The hotel sector has evolved. A lot.
It is now a far cry from the coaching inn and the 'Mom and Pop' motel, and those who wish to own a hotel no longer have to be involved in its operation. There is no need to put a mint on the pillow, fill the ice buckets or even visit the property. If an investor so chooses, a hotel can remain a line on a balance sheet and no more. This apparent cut in complexity is not, however, reflected in the sector's legal demands.
While lodging nights in Switzerland have continuously increased in recent years, the overall number of hotels has slightly decreased. Nevertheless, the number of chain hotels has risen significantly in recent years. Swiss hotel chains contribute to about half of the growth of the chain hotel industry. In addition, foreign hotel operators already present in Switzerland have expanded and a number of foreign hotel brands have entered the Swiss market or have new hotel projects in their pipeline. Medical hotels represent a current trend and growth market in Switzerland. Hotel properties are the focus of real estate investors, which creates opportunities for hotel operators who expand or enter the Swiss market. Although the average room rates are higher than in the surrounding countries, hotel operators are challenged by relatively high costs, in particular for salaries and supplies.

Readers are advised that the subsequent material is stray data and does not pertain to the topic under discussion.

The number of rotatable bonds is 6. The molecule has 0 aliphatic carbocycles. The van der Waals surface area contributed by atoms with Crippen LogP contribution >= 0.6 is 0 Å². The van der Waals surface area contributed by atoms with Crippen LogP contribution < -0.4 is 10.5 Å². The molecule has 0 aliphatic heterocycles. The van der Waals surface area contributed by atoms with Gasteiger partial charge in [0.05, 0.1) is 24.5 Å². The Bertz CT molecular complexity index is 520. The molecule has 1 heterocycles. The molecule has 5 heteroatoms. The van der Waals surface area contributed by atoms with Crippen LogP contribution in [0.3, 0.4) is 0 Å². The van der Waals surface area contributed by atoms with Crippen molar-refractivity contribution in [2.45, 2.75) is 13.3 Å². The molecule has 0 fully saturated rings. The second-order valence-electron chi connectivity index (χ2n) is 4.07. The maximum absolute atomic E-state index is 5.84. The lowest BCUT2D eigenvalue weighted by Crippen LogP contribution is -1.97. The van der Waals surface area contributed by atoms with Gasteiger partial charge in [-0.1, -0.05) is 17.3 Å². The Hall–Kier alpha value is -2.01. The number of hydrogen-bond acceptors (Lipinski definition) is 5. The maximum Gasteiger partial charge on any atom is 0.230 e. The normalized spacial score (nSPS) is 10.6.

New concepts such as Airbnb are expanding in Switzerland; the regulatory framework for such new concepts is relatively liberal in Switzerland, but nevertheless punctual legislative developments could be observed, mostly on a local level.
The 1st edition of the International Hotel Law Review was recently published by Law Business Research Ltd. and the chapter on Switzerland was co-authored by Dr Sibylle Schnyder, Certified Specialist SBA Construction and Real Estate Law. She was supported in writing the article by our lawyers Sarah Keller, Fabian Martens and Dr Dirk Spacek. The full article can be downloaded here.